However, he wouldn’t say ‘No’ to a fastelavnsris, so we’ll still be making those… Now we could, of course, buy them readymade from the local supermarket or sweetshop but a) we can save a fortune it’s fun to make our own and b) the kids can choose the sweets themselves. You don’t know what a Fastelavnsris is or how to make one? Never fear! Here’s my post from last year, complete with step-by-step instructions.

Have a wonderful Wednesday! :)

* * * * * * * * * * * * * * * *

(First published 2011)

My DD8 (dear daughter, 8 years old) was looking forward to going to school this morning. Because in art class they’re decorating piñatas for fastelavn (carnival). Carnival in Copenhagen! Okay, so we’re not talking Carnival like the one in Rio. Honestly, would you want to dance around the cobbled streets, half-naked, peely-wally white, in sub-zero temperatures? I think not. If you want the whole historical background of the Danish festival, I suggest you go google or take a peek at Wikipedia. Here’s what I think you need to know:

  • it’s celebrated seven weeks before Easter Sunday (6 March 2011, 19 February 2012)
  • it’s the highlight of the kids’ year (aside from Christmas), it’s basically the Danish equivalent of Halloween
  • kids wear fancy dress (which, for the under 6s, is invariably a superhero or something pink and princessy)

  • the kids make (or buy or receive) a fastelavnsris [don’t know what that is? Hey, you’re in luck! Keep reading for instructions on making your own…]
  • you eat special fastelavnsboller [sticky buns, duh, of course there’s food involved!]

There are tons of parties where the kids get a chance to slå katten af tønden (literally ‘hit the cat out of the barrel’). Schools and kindergartens devote a whole day to the celebrations. And if your child goes to scouts or football practice, there will also be a party organised there. Not to mention events organised by public libraries, museums, local businesses and supermarkets… A tønde (large barrel, similar to a piñata) is filled with sweets and fruit. Much more politically correct than filling it with live cats, as they used to do up until the early 1800s… The barrel is then strung up and the kids take it in turns to whack it with a bat.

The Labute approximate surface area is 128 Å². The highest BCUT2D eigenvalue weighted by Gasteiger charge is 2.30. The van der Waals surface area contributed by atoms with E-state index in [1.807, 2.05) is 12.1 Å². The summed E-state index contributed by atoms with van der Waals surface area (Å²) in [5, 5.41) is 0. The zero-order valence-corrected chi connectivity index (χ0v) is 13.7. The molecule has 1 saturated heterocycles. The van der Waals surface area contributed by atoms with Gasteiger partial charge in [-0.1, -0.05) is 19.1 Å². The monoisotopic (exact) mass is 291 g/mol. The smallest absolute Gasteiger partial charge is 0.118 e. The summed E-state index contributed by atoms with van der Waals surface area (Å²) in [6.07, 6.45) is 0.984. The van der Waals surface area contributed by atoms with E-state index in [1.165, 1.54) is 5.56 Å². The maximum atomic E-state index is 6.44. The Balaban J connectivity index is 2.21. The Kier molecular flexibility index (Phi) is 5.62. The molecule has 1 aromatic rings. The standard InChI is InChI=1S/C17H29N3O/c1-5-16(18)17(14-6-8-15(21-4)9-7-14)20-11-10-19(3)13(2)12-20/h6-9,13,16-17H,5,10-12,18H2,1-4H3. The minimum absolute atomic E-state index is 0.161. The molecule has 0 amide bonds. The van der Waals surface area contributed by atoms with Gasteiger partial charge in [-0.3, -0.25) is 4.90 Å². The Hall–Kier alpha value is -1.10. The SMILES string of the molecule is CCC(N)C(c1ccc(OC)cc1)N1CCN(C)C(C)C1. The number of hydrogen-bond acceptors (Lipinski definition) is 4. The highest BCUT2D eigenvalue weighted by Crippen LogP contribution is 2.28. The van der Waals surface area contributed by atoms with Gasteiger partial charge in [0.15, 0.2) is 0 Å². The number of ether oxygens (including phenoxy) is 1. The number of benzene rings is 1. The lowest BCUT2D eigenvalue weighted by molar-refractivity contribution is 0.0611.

The boy or girl who knocks out the bottom of the barrel is crowned as Kattedronningen (the Queen of the Cats). The person who smashes the very last piece of the barrel is crowned Kattekongen (the King of the Cats). A huge honour. You get to wear a little golden crown for your efforts. And be the envy of your friends for years afterwards.

Here’s how to make your very own Danish Carnival essential – a Fastelavnsris. Which is sure to make you the envy of your friends! ;)

You’ll need:

  • a few bare branches (should be easy to find at this time of year…)
  • sellotape, thread, ribbon or wire
  • coloured carton or paper
  • bits n’ bobs
  • some small sweets (wrapped, if possible)

Take a small handful of branches and secure them at one end. You can tie a piece of ribbon around, if you want to pretty up the ‘handle’. Use wire, sellotape or thread to stick on the sweets.

Cut out a few shapes from coloured card and stick on. Traditional shapes are cats (remember those live cats that used to be put inside the barrels…), barrels and masks. Go mad with glue sticks and sequins… The branches should be looking quite colourful now. Add a few coloured feathers if you have them. And streamers. Stick on some Carlsberg or Tuborg bottle tops – a great way to recyle them?! Or whatever takes your fancy…